I spied several potential guides to choose from: a man in a suit waiting by a bus stop, a woman pushing a stroller, and a dog walker being dragged along by at least a dozen of her wards. The businessman was engrossed with his phone and the dog walker had her hands full, so I approached the young mother.

“Excuse me,” I said. “Do you know where the library is?”

The woman was surprised to be hailed by a stranger, but smiled and laughed good-naturedly.

“You’re close! It’s just around the next corner,” she said, pointing to the next intersection. “I’m on my way there now if you’d like me to show you.”

Embarrassed, but also relieved, I accepted the offer and accompanied her along the remaining distance to the library. Once inside she showed me around the building; she was a frequent patron and recommended several books to check out.

It wasn’t until after we had parted ways that I thought to ask her the best way to get home. At least if I got lost again I’d have a book for company.

I should have checked out a map.

Day Three

I never thought of myself as someone who feared missing out on things. That was before I became phone-less.

Now I couldn’t help but think of the posts, messages, and invites I was missing. Without my phone flashing notifications non-stop, I found myself signing in on my work computer throughout the day to check my accounts. More often than not I hadn’t missed anything consequential, but still, I felt the need to know.

It came to a breaking point after I had sent a message to my crush. I had casually asked if she had any plans for the weekend, secretly planning to ask her out on a date if not. She didn’t reply immediately, so I kept going back to sign in and check over and over again.

This went on for hours.

I began to second-guess my message. Had I come on too strong? Was she not interested in me? Was she too busy talking to someone else?

I was driving myself crazy and I wasn’t getting any work done, so I blocked the website. I decided not to check again until the evening on my own computer. Resolved, I was able to focus on work and salvage the afternoon.

Though I had managed to muster patience at work, I was anxious to check for a reply when I arrived home. I forced myself to put my things away and eat dinner first. After washing the dishes I finally retrieved my laptop.

She had replied.

I don’t have any plans. Would you want to do something together? :)

Day Four

With still no word from the wireless store and my desk at work overflowing with a half-hazard arrangement of sticky notes I decided it was time to buy a notebook.

I had relied on several apps for taking notes and organizing my schedule and was losing track of things without them. Their analogue precursors would have to suit my needs.

I went straight to the store after work. At first I was overwhelmed by the variety of options; I found notebooks, journals, and calendars of all different sizes and colors. In the end I selected a medium sized, leather bound planner. It had enough pages to last two years with sections designated for monthly and weekly planning and plenty of room for notes.

I also splurged and bought a nice pen. If I was going analogue I might as well do it in style.

Back at home, I soon realized that the pen was much more impressive than my handwriting. Having only typed notes for so long, my handwriting had devolved into a childish chicken scratch. I switched to cursive and found it more tolerable.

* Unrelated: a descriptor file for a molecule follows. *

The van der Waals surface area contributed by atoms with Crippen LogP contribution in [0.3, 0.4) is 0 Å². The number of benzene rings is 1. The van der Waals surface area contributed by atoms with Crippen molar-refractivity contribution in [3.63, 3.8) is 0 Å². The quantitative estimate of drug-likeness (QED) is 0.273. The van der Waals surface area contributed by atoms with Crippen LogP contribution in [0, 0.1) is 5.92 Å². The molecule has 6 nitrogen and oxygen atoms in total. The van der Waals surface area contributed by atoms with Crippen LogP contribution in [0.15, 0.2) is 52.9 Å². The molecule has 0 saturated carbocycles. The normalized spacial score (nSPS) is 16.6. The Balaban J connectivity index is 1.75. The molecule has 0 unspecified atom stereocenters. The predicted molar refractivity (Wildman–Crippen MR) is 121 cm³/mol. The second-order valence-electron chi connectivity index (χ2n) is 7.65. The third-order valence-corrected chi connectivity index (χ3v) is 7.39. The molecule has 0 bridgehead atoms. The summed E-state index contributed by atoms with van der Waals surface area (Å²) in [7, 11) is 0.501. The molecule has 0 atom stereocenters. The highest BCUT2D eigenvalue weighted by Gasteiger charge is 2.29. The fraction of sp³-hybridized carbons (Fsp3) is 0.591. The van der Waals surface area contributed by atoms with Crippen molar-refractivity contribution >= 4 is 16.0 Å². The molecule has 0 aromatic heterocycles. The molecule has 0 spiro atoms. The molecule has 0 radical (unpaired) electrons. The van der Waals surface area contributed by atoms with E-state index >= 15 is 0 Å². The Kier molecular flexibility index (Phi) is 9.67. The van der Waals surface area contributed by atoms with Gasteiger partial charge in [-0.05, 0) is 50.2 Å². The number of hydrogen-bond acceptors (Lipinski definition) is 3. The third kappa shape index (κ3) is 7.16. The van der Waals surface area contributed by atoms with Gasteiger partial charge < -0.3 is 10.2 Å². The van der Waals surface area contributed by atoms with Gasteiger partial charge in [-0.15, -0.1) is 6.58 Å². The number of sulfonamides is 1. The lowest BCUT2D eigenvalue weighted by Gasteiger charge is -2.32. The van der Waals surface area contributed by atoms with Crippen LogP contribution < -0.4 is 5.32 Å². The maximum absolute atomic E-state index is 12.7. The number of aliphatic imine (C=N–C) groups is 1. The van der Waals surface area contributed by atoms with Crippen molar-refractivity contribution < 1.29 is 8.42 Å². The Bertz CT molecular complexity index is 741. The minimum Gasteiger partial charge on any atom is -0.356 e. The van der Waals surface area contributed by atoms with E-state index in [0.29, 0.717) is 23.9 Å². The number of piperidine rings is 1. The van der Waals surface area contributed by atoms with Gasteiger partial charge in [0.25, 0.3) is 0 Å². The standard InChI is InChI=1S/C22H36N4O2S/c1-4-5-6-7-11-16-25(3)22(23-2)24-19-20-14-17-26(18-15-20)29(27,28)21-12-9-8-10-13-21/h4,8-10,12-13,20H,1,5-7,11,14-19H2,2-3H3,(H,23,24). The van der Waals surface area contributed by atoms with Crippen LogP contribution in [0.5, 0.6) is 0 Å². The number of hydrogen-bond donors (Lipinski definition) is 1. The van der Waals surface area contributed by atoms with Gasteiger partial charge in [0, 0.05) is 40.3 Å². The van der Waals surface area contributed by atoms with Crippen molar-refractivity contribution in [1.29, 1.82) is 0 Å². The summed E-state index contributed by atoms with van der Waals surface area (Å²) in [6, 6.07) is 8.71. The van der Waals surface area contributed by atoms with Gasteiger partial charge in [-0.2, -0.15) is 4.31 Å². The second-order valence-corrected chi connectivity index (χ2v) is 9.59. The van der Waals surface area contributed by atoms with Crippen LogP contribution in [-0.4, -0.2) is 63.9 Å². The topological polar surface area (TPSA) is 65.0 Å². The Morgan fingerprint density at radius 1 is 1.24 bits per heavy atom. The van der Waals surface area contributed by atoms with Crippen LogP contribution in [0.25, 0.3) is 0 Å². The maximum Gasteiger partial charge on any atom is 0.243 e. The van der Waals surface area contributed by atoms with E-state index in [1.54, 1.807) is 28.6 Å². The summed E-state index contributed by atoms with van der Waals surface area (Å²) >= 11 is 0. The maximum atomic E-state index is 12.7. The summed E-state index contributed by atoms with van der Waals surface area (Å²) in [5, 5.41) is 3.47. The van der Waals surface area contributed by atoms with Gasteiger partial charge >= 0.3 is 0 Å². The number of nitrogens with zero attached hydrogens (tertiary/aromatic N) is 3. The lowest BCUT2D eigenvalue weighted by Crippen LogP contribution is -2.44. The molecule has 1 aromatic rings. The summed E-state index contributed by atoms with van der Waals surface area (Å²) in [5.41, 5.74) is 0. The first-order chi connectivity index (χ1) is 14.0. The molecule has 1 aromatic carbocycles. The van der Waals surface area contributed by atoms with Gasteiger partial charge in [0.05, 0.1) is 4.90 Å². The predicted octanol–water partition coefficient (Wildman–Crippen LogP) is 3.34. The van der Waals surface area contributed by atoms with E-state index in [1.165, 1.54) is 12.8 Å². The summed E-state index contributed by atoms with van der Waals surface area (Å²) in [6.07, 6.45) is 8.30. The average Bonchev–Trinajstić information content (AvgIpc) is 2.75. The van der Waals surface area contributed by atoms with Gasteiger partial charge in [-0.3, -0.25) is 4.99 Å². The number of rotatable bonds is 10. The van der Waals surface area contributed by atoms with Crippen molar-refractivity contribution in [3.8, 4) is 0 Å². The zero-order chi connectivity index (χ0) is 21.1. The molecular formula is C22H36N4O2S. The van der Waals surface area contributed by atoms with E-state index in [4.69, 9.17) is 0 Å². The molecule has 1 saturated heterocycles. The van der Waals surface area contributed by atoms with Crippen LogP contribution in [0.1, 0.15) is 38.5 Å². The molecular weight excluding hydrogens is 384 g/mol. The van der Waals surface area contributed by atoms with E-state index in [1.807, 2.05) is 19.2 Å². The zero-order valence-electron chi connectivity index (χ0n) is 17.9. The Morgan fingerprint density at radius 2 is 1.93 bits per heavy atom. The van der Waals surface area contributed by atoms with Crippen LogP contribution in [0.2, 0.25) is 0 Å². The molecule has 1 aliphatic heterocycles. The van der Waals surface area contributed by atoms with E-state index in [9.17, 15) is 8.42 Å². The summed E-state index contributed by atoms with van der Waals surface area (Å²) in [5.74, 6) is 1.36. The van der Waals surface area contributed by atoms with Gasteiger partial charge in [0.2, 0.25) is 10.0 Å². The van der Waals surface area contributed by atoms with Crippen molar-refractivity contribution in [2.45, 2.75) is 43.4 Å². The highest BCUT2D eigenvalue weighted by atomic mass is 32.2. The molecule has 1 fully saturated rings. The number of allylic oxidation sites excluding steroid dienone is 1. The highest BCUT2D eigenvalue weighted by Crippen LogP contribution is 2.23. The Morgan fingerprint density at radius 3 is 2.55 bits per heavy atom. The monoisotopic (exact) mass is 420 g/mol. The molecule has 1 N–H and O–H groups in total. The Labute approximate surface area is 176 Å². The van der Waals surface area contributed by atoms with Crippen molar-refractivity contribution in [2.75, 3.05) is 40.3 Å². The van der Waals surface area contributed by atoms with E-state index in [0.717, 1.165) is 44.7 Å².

I was pleased with my purchase. The planner was easy to use and writing by hand was both quick and comfortable. Plus, I wouldn’t have to charge it every night.

I christened the planner with two calendar entries: an outing to a new coffee shop with some friends from work tomorrow and the date with my crush the day after that.

Day Five

Finally, Friday.

To celebrate the conclusion of another work week I went with a group of colleagues to visit a new coffee shop in the neighborhood. By the time I arrived several of my friends had already claimed tables, so I set my things down in one of the chairs and joined the line at the counter.

When it was my turn to order I reached for my phone to pay with the scanner. Embarrassed by the force of habit, I reached for my wallet instead, but I had left it with my things at the table. Luckily, I had a few loose bills in my jacket and was able to pay with those.

Apparently I was living off-grid now.

Steaming beverage in hand, I took my seat and looked around the coffee shop. Illustrative artwork decorated the walls lit by industrial lighting fixtures. The tables were solid wood and the seating was upholstered with unique yet subtle patterns. Music played softly from concealed speakers, setting an appropriate mood for the trendy haunt.

I turned to the friend sitting beside me to ask which drink he had ordered, but stopped when I saw he was busy typing a blog post on his phone and trying to connect to the coffee shop wifi. Not wanting to interrupt, I turned to the colleagues sitting across the table. They were posing for a selfie with their drinks held aloft. I offered to help and took a quick series of photos. Once I returned the phone they quickly scrolled through the pictures to see which was post-worthy.

Maybe it’s because I was the only one without a smartphone, but throughout the evening I noticed as my friends kept returning their attention to their devices, distracted by a notification or wanting to take another picture of something. Conversation happened in short bursts, punctuated by incessant buzzing and chimes.

Once it started to get late I quietly slipped out and headed for home. Even though I hadn’t taken a single photo or posted anything about the outing I felt as though I had been the only one truly present. Without the distraction of a smartphone I had simply enjoyed being in the moment.